The Barnaby cryptogram
There is a coded message in an English crime series. To my knowledge, the solution is not known. Can a reader crack this cryptogram?
Feature films and television series in which encryption plays a role abound. Consider, for example, the feature film “Enigma” with Kate Winslet or the episode “The Secret Code” from the series “Hard Chunk”, which I recently blogged about on Cipherbrain.
However, there are also movies and series in which an encrypted text appears that has nothing to do with the plot. Unfortunately, as far as I know, there is no technical term for such messages yet. Therefore I will use the term “metacryptogram”. Metacryptograms exist, of course, not only in movies and series, but also in novels, non-fiction books, works of art, and other objects.
The purpose of a metacryptogram is usually to generate publicity. On Cipherbrain I have already presented numerous examples. The most famous movie metacryptogram is probably the code contained in the credits of the Hollywood flick “Fair Game”, which is still unsolved. Also in the feature film “Enola Holmes” there is a (presumably) coded message, which is not referred to at any point in the plot. Another example is the series “Twin Peaks”.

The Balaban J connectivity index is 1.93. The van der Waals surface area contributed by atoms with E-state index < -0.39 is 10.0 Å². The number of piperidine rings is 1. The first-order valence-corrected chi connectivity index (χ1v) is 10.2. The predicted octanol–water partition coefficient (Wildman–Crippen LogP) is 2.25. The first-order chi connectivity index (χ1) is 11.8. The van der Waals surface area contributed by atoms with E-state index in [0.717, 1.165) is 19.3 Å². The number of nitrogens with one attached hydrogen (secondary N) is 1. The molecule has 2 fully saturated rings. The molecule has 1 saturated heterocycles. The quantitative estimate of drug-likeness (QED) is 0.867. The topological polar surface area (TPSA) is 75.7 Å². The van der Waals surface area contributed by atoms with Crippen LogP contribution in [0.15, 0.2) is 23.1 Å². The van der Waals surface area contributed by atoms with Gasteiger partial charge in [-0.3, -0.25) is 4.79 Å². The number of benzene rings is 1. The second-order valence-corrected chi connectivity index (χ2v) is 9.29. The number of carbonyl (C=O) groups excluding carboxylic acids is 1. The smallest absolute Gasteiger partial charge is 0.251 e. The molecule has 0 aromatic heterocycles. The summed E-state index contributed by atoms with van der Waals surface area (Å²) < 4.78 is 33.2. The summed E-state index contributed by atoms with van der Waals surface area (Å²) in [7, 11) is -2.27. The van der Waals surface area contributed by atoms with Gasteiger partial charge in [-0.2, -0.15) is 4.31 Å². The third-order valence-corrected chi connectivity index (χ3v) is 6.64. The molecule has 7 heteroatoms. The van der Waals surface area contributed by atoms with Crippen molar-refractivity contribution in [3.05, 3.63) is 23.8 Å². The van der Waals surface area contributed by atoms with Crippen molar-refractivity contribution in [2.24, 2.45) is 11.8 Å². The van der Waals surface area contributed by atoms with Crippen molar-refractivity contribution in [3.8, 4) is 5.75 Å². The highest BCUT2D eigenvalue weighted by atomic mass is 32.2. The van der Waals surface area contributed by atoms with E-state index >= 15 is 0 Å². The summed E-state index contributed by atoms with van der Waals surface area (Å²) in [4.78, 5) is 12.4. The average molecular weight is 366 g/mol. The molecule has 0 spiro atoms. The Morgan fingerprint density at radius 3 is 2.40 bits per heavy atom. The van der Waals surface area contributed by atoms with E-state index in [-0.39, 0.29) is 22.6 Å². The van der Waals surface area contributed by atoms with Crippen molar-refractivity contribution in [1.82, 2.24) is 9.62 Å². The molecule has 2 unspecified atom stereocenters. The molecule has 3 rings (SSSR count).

The Barnaby cryptogram
Blog reader Magnus Ekhall from Sweden recently thankfully pointed me to another metacryptogram in a television series.
It’s about the British series “Midsomer Murders”, known in German as “Inspector Barbaby”. This successful series centers on the detective Tom Barnaby (he is later replaced by his cousin John), who solves his cases in the British provinces.
In the episode “Sportsmen and Spies” (“Secrets and Spies”), Inspector Barnaby receives a mysterious note with numbers on it. Here is a scan of it:
After Barnaby takes a look at the note, he says, “It is a substitution and multiplication cipher based on a pre-arranged word, which is then given its numerical position in the alphabet, multiplied by the date of delivery, and sent in sections of five numbers.”
Since this message has no bearing on subsequent events, it is a metacryptogram rather than a component of the plot.
Magnus has contacted the productuon company several times asking for information about this text. Unfortunately, he has not received a reply. Also, of course, there is no guarantee that the cryptogram is solvable at all.
Barnaby’s statement that the text is written in groups of five is obviously wrong. The rest of the explanation I quoted above also sounds rather like gibberish.
At first glance, a straddle-checkerboard cipher seems possible, as was often used during the Cold War. “Your Star” is the most famous example. Oliver Kuhlemann’s website explains this kind of ciphering very well.
Can my suspicion be substantiated? Or does someone have a completely different idea? I gladly accept suggestions.